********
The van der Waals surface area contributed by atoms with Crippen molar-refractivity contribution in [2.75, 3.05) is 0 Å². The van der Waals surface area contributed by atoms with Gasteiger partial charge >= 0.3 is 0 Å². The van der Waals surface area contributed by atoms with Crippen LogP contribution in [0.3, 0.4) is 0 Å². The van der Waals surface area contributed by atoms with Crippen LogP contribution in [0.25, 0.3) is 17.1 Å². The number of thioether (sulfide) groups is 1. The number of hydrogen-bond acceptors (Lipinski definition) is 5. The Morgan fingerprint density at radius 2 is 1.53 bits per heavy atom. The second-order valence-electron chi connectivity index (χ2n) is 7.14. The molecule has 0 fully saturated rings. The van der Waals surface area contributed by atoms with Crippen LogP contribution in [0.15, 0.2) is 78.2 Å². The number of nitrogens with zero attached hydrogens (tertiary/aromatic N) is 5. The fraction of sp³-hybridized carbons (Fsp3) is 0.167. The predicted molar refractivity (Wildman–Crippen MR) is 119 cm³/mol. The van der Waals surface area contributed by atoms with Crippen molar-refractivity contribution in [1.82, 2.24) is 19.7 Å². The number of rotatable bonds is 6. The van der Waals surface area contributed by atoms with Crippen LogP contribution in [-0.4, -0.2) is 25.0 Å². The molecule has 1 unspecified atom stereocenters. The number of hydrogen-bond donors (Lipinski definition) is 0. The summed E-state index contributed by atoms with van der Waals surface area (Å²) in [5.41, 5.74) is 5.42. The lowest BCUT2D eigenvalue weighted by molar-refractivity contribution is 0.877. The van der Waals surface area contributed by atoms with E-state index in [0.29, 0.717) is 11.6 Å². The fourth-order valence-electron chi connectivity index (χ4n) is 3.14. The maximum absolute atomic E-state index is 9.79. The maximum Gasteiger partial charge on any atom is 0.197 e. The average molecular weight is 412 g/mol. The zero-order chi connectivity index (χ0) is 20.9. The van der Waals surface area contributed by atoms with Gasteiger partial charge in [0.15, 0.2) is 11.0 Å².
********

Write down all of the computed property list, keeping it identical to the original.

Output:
The van der Waals surface area contributed by atoms with Crippen molar-refractivity contribution in [2.75, 3.05) is 0 Å². The van der Waals surface area contributed by atoms with Gasteiger partial charge >= 0.3 is 0 Å². The van der Waals surface area contributed by atoms with Crippen LogP contribution in [0.3, 0.4) is 0 Å². The van der Waals surface area contributed by atoms with Crippen LogP contribution in [0.25, 0.3) is 17.1 Å². The number of thioether (sulfide) groups is 1. The number of hydrogen-bond acceptors (Lipinski definition) is 5. The Morgan fingerprint density at radius 2 is 1.53 bits per heavy atom. The second-order valence-electron chi connectivity index (χ2n) is 7.14. The molecule has 0 fully saturated rings. The van der Waals surface area contributed by atoms with Crippen LogP contribution in [0.15, 0.2) is 78.2 Å². The number of nitrogens with zero attached hydrogens (tertiary/aromatic N) is 5. The fraction of sp³-hybridized carbons (Fsp3) is 0.167. The predicted molar refractivity (Wildman–Crippen MR) is 119 cm³/mol. The van der Waals surface area contributed by atoms with Crippen molar-refractivity contribution in [1.82, 2.24) is 19.7 Å². The number of rotatable bonds is 6. The van der Waals surface area contributed by atoms with Crippen LogP contribution in [-0.4, -0.2) is 25.0 Å². The molecule has 1 unspecified atom stereocenters. The number of hydrogen-bond donors (Lipinski definition) is 0. The summed E-state index contributed by atoms with van der Waals surface area (Å²) in [5.41, 5.74) is 5.42. The lowest BCUT2D eigenvalue weighted by molar-refractivity contribution is 0.877. The van der Waals surface area contributed by atoms with E-state index in [0.29, 0.717) is 11.6 Å². The fourth-order valence-electron chi connectivity index (χ4n) is 3.14. The maximum absolute atomic E-state index is 9.79. The maximum Gasteiger partial charge on any atom is 0.197 e. The average molecular weight is 412 g/mol. The zero-order chi connectivity index (χ0) is 20.9. The van der Waals surface area contributed by atoms with Gasteiger partial charge in [0.15, 0.2) is 11.0 Å².